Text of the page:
2013 is a great year for Seattle readers: for the first time in at least a century, all locations of The Seattle Public Library will be open on Sundays. 15 branches have new Sunday hours, and we’re celebrating at each location with the Check-Out Challenge, refreshments, and craft activities. We stopped by the International District/Chinatown branch on Sunday, March 10, to join in the fun.
The party was in full swing by the time we arrived, with dozens of patrons browsing the shelves, enjoying snacks and drinks, and getting their Check-Out Challenge game cards stamped. At the craft table, volunteers helped kids and parents make colorful creations out of felt, googly eyes, and glitter glue. The kids also got pencils, stickers, and other goodies. And, of course, the Friends were on hand with our new limited-edition book bags.
Here are just a few of the things you can do at the Sunday celebrations:
Pick up a free Check-Out Challenge game card at your local branch. Then, visit any library location on Sundays between Jan. 6 and May 5 to get your card stamped. Once you’ve collected 15 stamps, you can enter a prize drawing for a chance to win a book lover’s gift basket and lunch with the city librarian!
Apply for a New Library Card
Lost your library card (or haven’t signed up for one yet)? The Library’s new card designs feature six iconic images of Seattle. We especially like the kid-friendly illustrated card.
Take Home a Tote
Special limited-edition canvas tote bags, featuring a commemoratively styled icon of your Library branch, are available for $15 (cash only). Look for the Friends of The Seattle Public Library table and take home one of these handy bags. They make wonderful gifts for out-of-town readers, too!
See all the upcoming neighborhood branch Sunday events and plan a visit to help us celebrate!
SPRING ON SALE AT THE FRIENDSHOP!
It is spring indeed in Seattle when the rough rain storm can be followed by the lightest kiss of sunlight, only a short time later to fall back into old habits and dampen the city again. Over and over, we see the pattern, though so do the now chirping birds, the bursting rhododendron buds, those sounds and smells that seem freshened by the bursts of warm sunlight.
Today is spring’s day, and Kathy Johnson is spring’s painter. Kathy is a local painter and owner of Studio by the Sound. As a textile designer, architectural color consultant, and painter, the many forms of art in which Kathy has explored in life only deepens her mastery of color and pattern.
As a Northwest painter, her work captures the daily life we all value in passing. From the ferry to the marketplace to the lone dahlia garden, Kathy transforms the everyday to the heavenly. We are lucky to have so fine an artist retelling our stories!
The FriendShop at the Central Seattle Public Library was delighted to chat with Kathy about her artistic process, vision, and her opinions on the intersect between art and literature. We will be celebrating Kathy’s vision all March at the FriendShop! Her art transferred to notecards, tiles, and trivets are available throughout the month.
All proceeds from sales go to the Seattle Public Library.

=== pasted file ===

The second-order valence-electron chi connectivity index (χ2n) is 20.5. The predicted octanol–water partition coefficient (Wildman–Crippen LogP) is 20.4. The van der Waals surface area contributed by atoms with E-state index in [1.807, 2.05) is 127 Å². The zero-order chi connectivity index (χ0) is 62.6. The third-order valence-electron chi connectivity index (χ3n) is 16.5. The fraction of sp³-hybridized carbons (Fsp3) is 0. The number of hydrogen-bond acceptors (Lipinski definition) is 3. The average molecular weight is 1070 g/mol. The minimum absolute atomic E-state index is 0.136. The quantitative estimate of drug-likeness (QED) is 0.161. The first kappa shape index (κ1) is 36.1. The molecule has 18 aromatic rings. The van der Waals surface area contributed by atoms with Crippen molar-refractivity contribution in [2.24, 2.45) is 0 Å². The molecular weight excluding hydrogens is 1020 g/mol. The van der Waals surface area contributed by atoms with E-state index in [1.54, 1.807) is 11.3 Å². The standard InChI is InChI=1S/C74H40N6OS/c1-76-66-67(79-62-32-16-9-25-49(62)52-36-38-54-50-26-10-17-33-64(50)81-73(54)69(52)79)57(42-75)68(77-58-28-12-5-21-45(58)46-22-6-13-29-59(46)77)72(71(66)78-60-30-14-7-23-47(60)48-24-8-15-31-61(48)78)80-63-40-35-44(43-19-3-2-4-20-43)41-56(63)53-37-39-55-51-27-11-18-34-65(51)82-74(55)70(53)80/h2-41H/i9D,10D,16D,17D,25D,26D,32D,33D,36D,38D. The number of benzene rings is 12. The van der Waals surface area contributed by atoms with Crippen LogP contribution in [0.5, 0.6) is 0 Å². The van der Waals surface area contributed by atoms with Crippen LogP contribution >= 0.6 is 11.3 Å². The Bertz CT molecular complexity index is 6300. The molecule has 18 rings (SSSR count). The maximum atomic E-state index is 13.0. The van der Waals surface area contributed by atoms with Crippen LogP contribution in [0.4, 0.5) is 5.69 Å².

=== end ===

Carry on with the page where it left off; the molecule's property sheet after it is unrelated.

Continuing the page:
Now, let’s hear from Kathy!
– Could you give the Friends a look at your creative process as you embark on creating a new piece?
(VIEW: YouTube video of the process of a painting)
I usually start with a very small “thumbnail” sketch – which REALLY is small. About 3”x2”. Small sketches like this help the artist figure out composition, values and sometimes color.
Then a more complete drawing is done – and then transferred to a piece of watercolor paper.
In the example I’m showing here, I painted a ‘resist’ liquid on those areas that needed to remain white (or protected) while I did background color washes.
Once the background was complete, I removed the resist and could paint those items (barn & flowers) that were painted directly against the background.
This particular painting was a commissioned piece of someone’s very large dahlia garden.
– Do you have any local spots that you draw influence from?
Since I live in west Seattle, several local landscapes here have been my subject matter – along with the tulip fields of Skagit Valley and the lavender farms in Sequim.
– As an architectural color consultant (a woman of many hats, indeed!), how does your eye for shades, texture, and light play a part in evaluating a building or design project?
The biggest factor in working as a color consultant is the experience of mixing colors (for paintings) on a regular basis. Understanding how colors are mixed helps you put colors together in a harmonious way. Light is also a huge part of color – whether artificial, natural, morning, evening, etc. Colors shift with light changes.
– What advice would you give for an amateur artist looking to begin painting or retaking up a lost hobby?
Pick up a brush and START! The hardest part is often simply starting…..even if that first brush stroke isn’t perfect, it’s a beginning. Once you start, you are moving forward. Take a class. Practice, practice, practice. Also check out art museums & galleries – or simply visit a new place for inspiration. Ideas come from everywhere.
– Do you see painting and literature as art forms intersecting?
I appreciate authors who can tell a story with a minimum amount of words…. their books are well-edited. In the same way, I try to create paintings that are pared down to a minimum amount of detail in order to convey a mood of the scene. I’d like to give the audience a new way of seeing – and if they need more detail, their imagination can fill in!
All Photos Copyrighted- Kathy Johnson, Studio by the Sound ***
You Can Find Us:
The Central Library – The Seattle Public Library Main Branch
(on Level 3, Fifth Avenue side)
1000 Fourth Avenue
Seattle WA 98104
We are also happy to assist with sales by phone.
Contact: Jessica Frederick, Social Media Manager, firstname.lastname@example.org